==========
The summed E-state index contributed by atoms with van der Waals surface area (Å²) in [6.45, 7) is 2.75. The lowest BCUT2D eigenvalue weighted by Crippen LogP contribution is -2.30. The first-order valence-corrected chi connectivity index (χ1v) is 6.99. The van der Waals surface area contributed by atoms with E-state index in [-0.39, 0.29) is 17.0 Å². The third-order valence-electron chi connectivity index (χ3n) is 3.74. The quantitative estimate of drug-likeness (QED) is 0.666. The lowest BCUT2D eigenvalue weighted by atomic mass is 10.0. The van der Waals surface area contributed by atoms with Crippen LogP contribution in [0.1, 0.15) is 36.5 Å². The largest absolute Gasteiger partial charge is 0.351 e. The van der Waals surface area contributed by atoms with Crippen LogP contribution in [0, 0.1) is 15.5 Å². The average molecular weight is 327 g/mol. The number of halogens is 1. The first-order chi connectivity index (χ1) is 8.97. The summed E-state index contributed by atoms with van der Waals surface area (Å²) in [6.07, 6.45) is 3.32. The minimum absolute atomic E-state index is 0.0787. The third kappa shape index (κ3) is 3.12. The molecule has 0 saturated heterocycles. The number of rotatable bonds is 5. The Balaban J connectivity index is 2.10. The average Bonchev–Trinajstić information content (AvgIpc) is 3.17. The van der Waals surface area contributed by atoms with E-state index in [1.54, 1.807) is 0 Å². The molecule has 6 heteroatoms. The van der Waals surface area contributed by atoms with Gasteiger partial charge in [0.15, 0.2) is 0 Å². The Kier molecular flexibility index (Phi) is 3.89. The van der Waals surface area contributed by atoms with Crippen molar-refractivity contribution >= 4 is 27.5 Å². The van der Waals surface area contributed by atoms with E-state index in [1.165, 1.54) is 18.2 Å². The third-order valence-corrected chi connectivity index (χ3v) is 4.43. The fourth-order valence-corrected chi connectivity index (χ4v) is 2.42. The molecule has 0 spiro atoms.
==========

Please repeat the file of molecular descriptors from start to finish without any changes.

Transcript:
The summed E-state index contributed by atoms with van der Waals surface area (Å²) in [6.45, 7) is 2.75. The lowest BCUT2D eigenvalue weighted by Crippen LogP contribution is -2.30. The first-order valence-corrected chi connectivity index (χ1v) is 6.99. The van der Waals surface area contributed by atoms with E-state index in [-0.39, 0.29) is 17.0 Å². The third-order valence-electron chi connectivity index (χ3n) is 3.74. The quantitative estimate of drug-likeness (QED) is 0.666. The lowest BCUT2D eigenvalue weighted by atomic mass is 10.0. The van der Waals surface area contributed by atoms with Crippen LogP contribution in [0.1, 0.15) is 36.5 Å². The largest absolute Gasteiger partial charge is 0.351 e. The van der Waals surface area contributed by atoms with Crippen LogP contribution in [0, 0.1) is 15.5 Å². The average molecular weight is 327 g/mol. The number of halogens is 1. The first-order chi connectivity index (χ1) is 8.97. The summed E-state index contributed by atoms with van der Waals surface area (Å²) in [6.07, 6.45) is 3.32. The minimum absolute atomic E-state index is 0.0787. The third kappa shape index (κ3) is 3.12. The molecule has 0 saturated heterocycles. The number of rotatable bonds is 5. The Balaban J connectivity index is 2.10. The average Bonchev–Trinajstić information content (AvgIpc) is 3.17. The van der Waals surface area contributed by atoms with E-state index in [1.54, 1.807) is 0 Å². The molecule has 6 heteroatoms. The van der Waals surface area contributed by atoms with Gasteiger partial charge in [0.15, 0.2) is 0 Å². The Kier molecular flexibility index (Phi) is 3.89. The van der Waals surface area contributed by atoms with Crippen molar-refractivity contribution >= 4 is 27.5 Å². The van der Waals surface area contributed by atoms with E-state index in [1.165, 1.54) is 18.2 Å². The third-order valence-corrected chi connectivity index (χ3v) is 4.43. The fourth-order valence-corrected chi connectivity index (χ4v) is 2.42. The molecule has 0 spiro atoms.